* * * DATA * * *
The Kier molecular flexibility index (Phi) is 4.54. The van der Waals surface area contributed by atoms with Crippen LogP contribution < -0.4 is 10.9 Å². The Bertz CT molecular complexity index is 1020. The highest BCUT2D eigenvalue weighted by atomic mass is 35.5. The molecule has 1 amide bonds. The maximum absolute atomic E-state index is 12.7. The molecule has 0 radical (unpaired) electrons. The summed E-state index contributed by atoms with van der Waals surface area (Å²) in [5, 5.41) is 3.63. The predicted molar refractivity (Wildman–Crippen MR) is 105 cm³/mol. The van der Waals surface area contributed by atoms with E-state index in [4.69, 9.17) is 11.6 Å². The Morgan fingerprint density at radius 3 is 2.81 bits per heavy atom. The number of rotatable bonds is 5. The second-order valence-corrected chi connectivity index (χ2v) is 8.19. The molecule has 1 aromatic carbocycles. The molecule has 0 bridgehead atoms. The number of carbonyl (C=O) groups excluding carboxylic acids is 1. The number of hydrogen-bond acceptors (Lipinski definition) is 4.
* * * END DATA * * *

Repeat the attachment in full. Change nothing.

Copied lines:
The Kier molecular flexibility index (Phi) is 4.54. The van der Waals surface area contributed by atoms with Crippen LogP contribution < -0.4 is 10.9 Å². The Bertz CT molecular complexity index is 1020. The highest BCUT2D eigenvalue weighted by atomic mass is 35.5. The molecule has 1 amide bonds. The maximum absolute atomic E-state index is 12.7. The molecule has 0 radical (unpaired) electrons. The summed E-state index contributed by atoms with van der Waals surface area (Å²) in [5, 5.41) is 3.63. The predicted molar refractivity (Wildman–Crippen MR) is 105 cm³/mol. The van der Waals surface area contributed by atoms with E-state index in [4.69, 9.17) is 11.6 Å². The Morgan fingerprint density at radius 3 is 2.81 bits per heavy atom. The number of rotatable bonds is 5. The second-order valence-corrected chi connectivity index (χ2v) is 8.19. The molecule has 1 aromatic carbocycles. The molecule has 0 bridgehead atoms. The number of carbonyl (C=O) groups excluding carboxylic acids is 1. The number of hydrogen-bond acceptors (Lipinski definition) is 4.